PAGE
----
The combined power of ESA's Herschel space observatory and the ground-based Keck telescopes mean hundreds of previously unseen starburst galaxies have been characterized, revealing extraordinary high star-formation rates across the history of the Universe. Starburst galaxies give birth to hundreds of solar masses' worth of stars each year in short-lived but intense events. By comparison, our own Milky Way Galaxy produces the equivalent of only one Sun-like star per year, on average.
Starburst galaxies generate so much starlight that they should outshine our Galaxy hundreds to thousands of times over, but the enormous quantities of gas fueling them also contain large quantities of dust as a result of the frantic star formation. The dust absorbs much of the visible light, meaning that many of them look quite insignificant in that part of the spectrum.
However, the dust is warmed by the surrounding hot stars and re-emits the energy at far-infrared wavelengths. Using ESA's infrared Herschel space observatory, astronomers measured the temperature and brightness of thousands of dusty galaxies. From these, their star-formation rate could be then calculated.
"Starburst galaxies are the brightest galaxies in the Universe and contribute significantly to cosmic star formation, so it's important to study them in detail and understand their properties," says Dr Caitlin Casey of the University of Hawai'i, lead author of the papers discussing the results in the Astrophysical Journal.
"Some of the galaxies found in this new survey have star-formation rates equivalent to the birth of several thousand solar-mass stars per year, constituting some of the brightest infrared galaxies yet discovered."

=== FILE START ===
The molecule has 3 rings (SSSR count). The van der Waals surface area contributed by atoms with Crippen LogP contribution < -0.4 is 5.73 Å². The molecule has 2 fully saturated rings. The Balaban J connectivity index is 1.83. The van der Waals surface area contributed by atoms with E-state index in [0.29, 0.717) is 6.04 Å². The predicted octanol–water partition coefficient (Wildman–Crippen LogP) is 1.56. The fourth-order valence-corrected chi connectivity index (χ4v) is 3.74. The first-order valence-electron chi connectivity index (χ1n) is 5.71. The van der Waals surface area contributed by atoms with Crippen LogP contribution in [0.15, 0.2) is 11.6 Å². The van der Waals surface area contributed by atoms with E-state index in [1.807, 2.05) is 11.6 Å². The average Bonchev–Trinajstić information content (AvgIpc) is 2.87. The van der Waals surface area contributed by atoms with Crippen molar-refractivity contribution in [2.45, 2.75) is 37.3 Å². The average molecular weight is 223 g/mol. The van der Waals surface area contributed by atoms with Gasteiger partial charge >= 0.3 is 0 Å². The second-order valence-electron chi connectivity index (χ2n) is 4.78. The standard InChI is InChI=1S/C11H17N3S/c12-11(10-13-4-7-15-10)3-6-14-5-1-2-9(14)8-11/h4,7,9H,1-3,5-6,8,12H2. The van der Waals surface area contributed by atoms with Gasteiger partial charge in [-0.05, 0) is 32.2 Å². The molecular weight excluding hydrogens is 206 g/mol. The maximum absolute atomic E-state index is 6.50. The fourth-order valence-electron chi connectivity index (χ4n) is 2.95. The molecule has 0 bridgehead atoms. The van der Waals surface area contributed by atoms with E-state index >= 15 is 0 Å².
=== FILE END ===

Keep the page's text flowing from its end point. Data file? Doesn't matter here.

To provide context to the observations and understand how star formation has changed over the Universe's 13.7 billion year history, the distances to the galaxies were also needed. With Herschel signposting the way, Dr Casey's team used spectrometers on the twin 10-metre W.M. Keck telescopes on Mauna Kea, Hawai'i, and obtained the redshifts of 767 of the starburst galaxies.
Redshifts provide astronomers with a measure of how long the light from each galaxy has travelled across the Universe, which, in turn, indicates when in cosmic history the light from each galaxy was emitted.
For most of the galaxies it was found that the light has been travelling towards us for 10 billion years or less.
About 5% of the galaxies are at even greater redshifts: their light was emitted when the Universe was only 1–3 billion years old.
"The Herschel data tell us how fiercely and prolifically these galaxies are producing stars," says Seb Oliver from University of Sussex, UK, and Principal Investigator for the HerMES Key Programme, within which the data have been collected.
"Combining this information with the distances provided by the Keck data, we can uncover the contribution of the starburst galaxies to the total amount of stars produced across the history of the Universe."
How such large numbers of starburst galaxies formed during the first few billions of years of the Universe's existence poses a vital problem for galaxy formation and evolution studies.
One leading theory proposes that a collision between two young galaxies could have sparked an intense short-lived phase of star formation.
Another theory speculates that, when the Universe was young, individual galaxies had much more gas available to them to feed from, enabling higher rates of star formation without the need of collisions.
"It's a hotly debated topic that requires details on the shape and rotation of the galaxies before it can be resolved," adds Dr Casey.
"Before Herschel, the largest similar survey of distant starbursts involved only 73 galaxies – we've improved on that by over a factor of ten in this combined survey with Keck to determine the characteristics of this important galaxy population," adds Göran Pilbratt, ESA's Herschel project scientist.